New Delhi, November 18: An Employee Provident Fund (EPF) is a long-term investment plan for every salaried person. In this scheme, both the employer and employee invest 12 per cent of an employee’s salary every month into the Provident Fund (PF) account. Although partial withdrawal is allowed, the amount is usually handed over at the time of one’s retirement.
As salaried people, we often switch our jobs in search of better prospective. So, it is important to be aware of the tax implications that are tagged along with EPF. The monthly contributions in the EPF have several tax benefits, which may get hampered if the amount is withdrawn after one’s resignation from a particular organisation.
According to the EPF withdrawal norm, a continuous service of minimum five years is taken into account for taxation purposes. By five continuous years, it is indicated that EPF contributions should be continued during the stated number of years without a break while switching jobs.
Take for example, if an employee works for 2 years in company A and then joins company B where she works for four years, then, with every job switch, the PF account is transferred to the new employer. And in this case, the individual’s total service will be counted as six years.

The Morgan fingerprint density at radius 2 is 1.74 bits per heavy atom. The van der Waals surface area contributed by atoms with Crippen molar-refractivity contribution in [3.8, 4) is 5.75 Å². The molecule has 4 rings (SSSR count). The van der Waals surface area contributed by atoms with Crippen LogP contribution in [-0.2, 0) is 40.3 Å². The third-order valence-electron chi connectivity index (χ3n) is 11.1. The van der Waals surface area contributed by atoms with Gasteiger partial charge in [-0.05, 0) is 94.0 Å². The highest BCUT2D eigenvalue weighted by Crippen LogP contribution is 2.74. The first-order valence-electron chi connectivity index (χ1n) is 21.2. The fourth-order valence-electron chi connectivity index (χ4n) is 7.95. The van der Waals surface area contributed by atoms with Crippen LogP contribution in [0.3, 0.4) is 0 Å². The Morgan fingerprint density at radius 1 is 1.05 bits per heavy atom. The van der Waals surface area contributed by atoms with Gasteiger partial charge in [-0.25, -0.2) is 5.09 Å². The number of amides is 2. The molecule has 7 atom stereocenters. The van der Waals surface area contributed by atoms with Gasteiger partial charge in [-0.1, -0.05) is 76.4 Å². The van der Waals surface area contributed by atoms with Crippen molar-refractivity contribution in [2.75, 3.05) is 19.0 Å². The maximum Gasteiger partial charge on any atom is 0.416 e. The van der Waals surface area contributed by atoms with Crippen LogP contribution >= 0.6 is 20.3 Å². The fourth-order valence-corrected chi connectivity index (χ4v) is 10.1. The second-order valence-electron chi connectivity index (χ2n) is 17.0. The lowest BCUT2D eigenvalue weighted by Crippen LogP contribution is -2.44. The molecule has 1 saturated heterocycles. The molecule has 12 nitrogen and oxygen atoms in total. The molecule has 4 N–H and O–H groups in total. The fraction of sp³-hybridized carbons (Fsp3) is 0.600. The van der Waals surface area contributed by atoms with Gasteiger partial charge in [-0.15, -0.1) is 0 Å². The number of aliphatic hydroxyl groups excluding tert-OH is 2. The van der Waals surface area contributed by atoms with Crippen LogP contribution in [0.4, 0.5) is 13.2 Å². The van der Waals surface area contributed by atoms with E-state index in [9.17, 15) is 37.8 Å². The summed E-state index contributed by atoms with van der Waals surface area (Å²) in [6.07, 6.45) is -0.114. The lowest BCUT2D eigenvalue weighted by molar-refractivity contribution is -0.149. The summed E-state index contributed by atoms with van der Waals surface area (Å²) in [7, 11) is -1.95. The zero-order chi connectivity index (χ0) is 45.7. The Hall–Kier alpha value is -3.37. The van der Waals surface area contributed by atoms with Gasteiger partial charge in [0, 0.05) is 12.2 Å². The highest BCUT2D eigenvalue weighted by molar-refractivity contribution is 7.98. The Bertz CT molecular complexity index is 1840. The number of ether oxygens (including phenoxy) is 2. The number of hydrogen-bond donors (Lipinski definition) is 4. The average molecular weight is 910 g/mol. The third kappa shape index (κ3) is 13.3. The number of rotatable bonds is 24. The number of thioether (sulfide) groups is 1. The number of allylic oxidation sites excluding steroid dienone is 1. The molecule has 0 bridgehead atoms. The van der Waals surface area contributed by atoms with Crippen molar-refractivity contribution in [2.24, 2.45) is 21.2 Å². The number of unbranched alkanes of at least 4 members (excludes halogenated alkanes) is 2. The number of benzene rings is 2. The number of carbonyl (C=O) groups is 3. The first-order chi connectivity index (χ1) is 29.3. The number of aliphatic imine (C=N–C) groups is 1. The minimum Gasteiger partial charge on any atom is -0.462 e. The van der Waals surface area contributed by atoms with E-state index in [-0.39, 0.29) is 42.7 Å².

Here’s all that needs to be known regarding tax implications on PF withdrawals;
- If an individual withdraws from the PF account after five years of service then there will be no tax implications. In the year of maturity, the PF maturity amount is tax free in the hands of the employee. But in case the amount is withdrawn before five years, then there are implications on employee and employer’s contribution and the interest earned on the employer’s contribution.
- An employee’s contribution qualifies for Section 80C tax benefit. Now in the case of PF withdrawal before five years and the employee has availed Section 80C tax benefit, then it has to be rolled back. It will be considered as ‘income from salary’ in the year of receipt.
- Usually the interest earned is tax-free, but when the PF amount is withdrawn before 5 years, the interest earned will also have to be rolled back in the year of withdrawal. The employer’s share in the EPF is also added to the individual’s income and becomes taxable under ‘income from salary.’
- Another factor to consider is that the interest earned on the employer’s contribution is tax-free. But when withdrawn before five years of service, then the amount of interest earned on the employer’s contribution also gets added to the annual total income and taxed. Also, the PF withdrawal after five years is exempt from tax, given the employee has continued the PF membership throughout.
Therefore, it is best advised that an individual transfers the PF membership with every switch in order to save on tax.